Disqualification

Part of Wild Animals in Circuses (No. 2) Bill – in a Public Bill Committee at 10:00 am on 22nd May 2019.

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Photo of Luke Pollard Luke Pollard Shadow Minister (Environment, Food and Rural Affairs) (Fisheries, Flooding and Water) 10:00 am, 22nd May 2019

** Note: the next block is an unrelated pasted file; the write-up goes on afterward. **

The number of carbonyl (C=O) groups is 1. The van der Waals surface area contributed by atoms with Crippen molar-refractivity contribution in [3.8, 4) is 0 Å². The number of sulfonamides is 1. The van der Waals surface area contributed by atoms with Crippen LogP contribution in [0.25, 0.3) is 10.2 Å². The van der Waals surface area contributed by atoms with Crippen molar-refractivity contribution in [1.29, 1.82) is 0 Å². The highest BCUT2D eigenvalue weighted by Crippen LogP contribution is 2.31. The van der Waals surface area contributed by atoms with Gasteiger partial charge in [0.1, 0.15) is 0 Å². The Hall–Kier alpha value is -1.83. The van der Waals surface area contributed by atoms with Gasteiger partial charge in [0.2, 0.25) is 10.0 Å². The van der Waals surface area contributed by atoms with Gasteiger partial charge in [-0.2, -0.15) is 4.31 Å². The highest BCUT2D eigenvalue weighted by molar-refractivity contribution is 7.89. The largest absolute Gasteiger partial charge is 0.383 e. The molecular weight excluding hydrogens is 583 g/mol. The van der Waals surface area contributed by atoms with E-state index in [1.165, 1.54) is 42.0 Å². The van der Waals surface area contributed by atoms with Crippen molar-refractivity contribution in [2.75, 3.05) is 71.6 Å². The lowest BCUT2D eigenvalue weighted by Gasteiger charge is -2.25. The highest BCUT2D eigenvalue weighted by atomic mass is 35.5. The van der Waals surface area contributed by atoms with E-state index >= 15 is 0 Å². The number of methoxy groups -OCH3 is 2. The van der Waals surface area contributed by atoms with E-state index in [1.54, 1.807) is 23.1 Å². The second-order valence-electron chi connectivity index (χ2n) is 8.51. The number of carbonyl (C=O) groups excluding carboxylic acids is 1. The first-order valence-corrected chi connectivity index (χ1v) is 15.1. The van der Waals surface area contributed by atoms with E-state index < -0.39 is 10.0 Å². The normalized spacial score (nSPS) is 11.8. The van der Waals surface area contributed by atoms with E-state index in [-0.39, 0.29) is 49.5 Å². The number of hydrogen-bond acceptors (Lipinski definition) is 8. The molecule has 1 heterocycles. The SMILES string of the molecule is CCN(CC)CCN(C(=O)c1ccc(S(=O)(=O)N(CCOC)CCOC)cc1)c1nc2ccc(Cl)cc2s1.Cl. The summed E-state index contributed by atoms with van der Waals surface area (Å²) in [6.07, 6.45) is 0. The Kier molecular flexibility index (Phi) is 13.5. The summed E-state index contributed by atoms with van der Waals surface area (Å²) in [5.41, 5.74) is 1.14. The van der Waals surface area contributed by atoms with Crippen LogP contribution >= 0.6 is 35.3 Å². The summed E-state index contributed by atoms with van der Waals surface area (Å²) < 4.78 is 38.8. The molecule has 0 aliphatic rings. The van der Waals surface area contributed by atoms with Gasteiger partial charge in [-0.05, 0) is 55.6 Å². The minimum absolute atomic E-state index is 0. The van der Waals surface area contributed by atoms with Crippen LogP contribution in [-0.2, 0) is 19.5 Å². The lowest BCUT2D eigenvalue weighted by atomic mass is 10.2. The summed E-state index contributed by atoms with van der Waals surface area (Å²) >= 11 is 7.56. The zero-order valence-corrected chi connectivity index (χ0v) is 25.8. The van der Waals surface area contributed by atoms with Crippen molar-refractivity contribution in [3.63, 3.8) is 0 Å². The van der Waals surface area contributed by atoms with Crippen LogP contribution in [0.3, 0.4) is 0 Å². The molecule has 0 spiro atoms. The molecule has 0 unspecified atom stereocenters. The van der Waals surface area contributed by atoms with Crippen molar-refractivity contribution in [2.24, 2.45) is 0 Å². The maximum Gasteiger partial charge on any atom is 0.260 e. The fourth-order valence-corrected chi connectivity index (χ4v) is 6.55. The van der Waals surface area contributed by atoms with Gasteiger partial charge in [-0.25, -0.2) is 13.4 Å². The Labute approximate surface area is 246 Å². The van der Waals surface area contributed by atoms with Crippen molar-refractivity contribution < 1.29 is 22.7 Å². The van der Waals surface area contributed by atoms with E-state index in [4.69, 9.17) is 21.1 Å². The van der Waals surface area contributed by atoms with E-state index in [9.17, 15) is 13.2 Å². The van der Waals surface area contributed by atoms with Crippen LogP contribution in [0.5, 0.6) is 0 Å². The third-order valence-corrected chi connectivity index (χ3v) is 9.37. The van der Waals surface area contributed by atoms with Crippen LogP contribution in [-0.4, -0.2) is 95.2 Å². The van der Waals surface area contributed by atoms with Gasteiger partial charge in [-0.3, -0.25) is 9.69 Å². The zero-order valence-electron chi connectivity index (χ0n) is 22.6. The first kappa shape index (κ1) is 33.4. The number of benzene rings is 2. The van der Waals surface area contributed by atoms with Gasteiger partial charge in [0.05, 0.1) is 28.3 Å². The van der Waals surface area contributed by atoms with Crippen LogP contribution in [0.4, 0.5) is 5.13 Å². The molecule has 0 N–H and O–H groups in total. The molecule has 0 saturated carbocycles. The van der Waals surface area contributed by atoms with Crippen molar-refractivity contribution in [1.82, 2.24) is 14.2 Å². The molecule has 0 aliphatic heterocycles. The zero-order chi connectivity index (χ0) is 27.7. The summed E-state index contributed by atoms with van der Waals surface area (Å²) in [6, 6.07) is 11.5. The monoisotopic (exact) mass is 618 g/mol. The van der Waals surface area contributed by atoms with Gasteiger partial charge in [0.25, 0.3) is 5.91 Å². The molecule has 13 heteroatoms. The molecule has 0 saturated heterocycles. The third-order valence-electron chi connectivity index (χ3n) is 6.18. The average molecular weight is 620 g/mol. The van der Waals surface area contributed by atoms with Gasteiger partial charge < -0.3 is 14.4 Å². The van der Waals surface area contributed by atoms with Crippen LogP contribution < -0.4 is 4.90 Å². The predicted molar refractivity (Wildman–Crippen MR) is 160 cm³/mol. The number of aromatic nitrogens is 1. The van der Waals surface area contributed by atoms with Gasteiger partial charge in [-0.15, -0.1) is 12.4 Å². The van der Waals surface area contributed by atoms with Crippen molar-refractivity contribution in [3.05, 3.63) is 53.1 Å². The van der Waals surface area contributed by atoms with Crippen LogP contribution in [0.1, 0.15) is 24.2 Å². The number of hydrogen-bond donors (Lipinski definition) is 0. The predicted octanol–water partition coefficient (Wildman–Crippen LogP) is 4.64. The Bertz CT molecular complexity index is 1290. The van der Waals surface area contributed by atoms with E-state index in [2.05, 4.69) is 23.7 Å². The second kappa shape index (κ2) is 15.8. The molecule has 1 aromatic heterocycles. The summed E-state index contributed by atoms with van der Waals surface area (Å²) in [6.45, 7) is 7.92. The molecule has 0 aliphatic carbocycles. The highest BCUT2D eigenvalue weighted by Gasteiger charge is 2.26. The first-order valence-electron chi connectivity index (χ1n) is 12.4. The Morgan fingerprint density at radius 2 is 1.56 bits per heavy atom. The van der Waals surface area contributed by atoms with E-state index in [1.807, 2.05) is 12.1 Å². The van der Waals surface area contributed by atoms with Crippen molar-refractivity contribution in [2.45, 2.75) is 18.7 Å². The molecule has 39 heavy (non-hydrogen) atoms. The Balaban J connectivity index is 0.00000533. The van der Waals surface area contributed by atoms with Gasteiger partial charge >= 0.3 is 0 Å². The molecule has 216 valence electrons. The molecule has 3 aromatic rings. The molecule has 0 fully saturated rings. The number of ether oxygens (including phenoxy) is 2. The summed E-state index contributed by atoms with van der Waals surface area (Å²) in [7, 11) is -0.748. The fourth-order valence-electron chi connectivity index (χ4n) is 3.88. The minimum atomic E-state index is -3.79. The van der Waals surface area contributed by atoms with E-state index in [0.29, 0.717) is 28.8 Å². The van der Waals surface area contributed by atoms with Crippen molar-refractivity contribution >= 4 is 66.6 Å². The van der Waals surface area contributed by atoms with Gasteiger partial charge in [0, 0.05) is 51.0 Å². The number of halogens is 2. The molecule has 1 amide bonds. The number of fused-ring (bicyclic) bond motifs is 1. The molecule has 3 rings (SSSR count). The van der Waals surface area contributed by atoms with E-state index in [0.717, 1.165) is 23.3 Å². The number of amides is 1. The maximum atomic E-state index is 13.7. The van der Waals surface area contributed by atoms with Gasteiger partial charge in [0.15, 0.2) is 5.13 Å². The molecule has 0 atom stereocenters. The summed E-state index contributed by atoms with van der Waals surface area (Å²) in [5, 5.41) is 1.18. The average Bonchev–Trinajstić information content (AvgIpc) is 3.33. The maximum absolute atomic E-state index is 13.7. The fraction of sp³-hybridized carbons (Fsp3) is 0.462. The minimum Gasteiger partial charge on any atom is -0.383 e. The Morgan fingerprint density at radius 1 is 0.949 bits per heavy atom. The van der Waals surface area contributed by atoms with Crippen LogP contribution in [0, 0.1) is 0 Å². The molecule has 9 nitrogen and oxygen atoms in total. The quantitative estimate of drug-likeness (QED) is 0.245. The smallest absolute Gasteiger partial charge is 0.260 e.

I agree with my hon. Friend, and that leads into a question about the powers and consequences of the Bill. As a country, we have a number of pieces of good animal welfare legislation. Indeed, we are on the cusp of considering what is animal welfare legislation—meaning in the welfare of the animal—and what is a moral ban. This Bill will be enacted on ethical grounds. We, as a Parliament and a country, have decided that keeping wild animals in circuses is no longer something that we as a society want to participate in or to see. That legitimate and genuine concern is held by Members across the Committee and by our constituents. Beyond that, people want to know about the consequences for breaching these laws. Under existing protections for wild animals and other animal welfare provisions, certain types of punishment are already available. The new clause seeks to explore what punishments would be available to the courts for those offenders who continued to offend under the Act. Beyond that might be a civil sanction. I am trying to understand the consequences if someone breaks this law.